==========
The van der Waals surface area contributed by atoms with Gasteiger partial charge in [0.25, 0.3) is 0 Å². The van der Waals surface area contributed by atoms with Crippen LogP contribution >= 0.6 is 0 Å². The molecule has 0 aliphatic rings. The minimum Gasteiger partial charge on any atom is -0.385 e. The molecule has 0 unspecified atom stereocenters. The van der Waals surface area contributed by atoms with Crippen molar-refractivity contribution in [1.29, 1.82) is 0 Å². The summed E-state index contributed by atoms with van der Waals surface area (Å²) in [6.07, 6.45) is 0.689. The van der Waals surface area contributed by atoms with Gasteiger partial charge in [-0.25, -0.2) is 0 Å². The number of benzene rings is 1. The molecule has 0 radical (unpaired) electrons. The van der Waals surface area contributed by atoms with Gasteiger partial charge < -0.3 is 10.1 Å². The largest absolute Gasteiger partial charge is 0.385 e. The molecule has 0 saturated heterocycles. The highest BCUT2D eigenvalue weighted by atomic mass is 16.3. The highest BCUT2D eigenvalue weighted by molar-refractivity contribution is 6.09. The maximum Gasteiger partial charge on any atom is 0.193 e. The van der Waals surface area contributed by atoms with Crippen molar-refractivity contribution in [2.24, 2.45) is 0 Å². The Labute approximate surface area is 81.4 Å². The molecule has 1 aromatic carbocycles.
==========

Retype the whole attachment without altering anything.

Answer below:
The van der Waals surface area contributed by atoms with Gasteiger partial charge in [0.25, 0.3) is 0 Å². The van der Waals surface area contributed by atoms with Crippen LogP contribution >= 0.6 is 0 Å². The molecule has 0 aliphatic rings. The minimum Gasteiger partial charge on any atom is -0.385 e. The molecule has 0 unspecified atom stereocenters. The van der Waals surface area contributed by atoms with Crippen molar-refractivity contribution in [1.29, 1.82) is 0 Å². The summed E-state index contributed by atoms with van der Waals surface area (Å²) in [6.07, 6.45) is 0.689. The van der Waals surface area contributed by atoms with Gasteiger partial charge in [-0.25, -0.2) is 0 Å². The number of benzene rings is 1. The molecule has 0 radical (unpaired) electrons. The van der Waals surface area contributed by atoms with Gasteiger partial charge < -0.3 is 10.1 Å². The largest absolute Gasteiger partial charge is 0.385 e. The molecule has 0 saturated heterocycles. The highest BCUT2D eigenvalue weighted by atomic mass is 16.3. The highest BCUT2D eigenvalue weighted by molar-refractivity contribution is 6.09. The maximum Gasteiger partial charge on any atom is 0.193 e. The van der Waals surface area contributed by atoms with Crippen molar-refractivity contribution in [2.24, 2.45) is 0 Å². The Labute approximate surface area is 81.4 Å². The molecule has 1 aromatic carbocycles.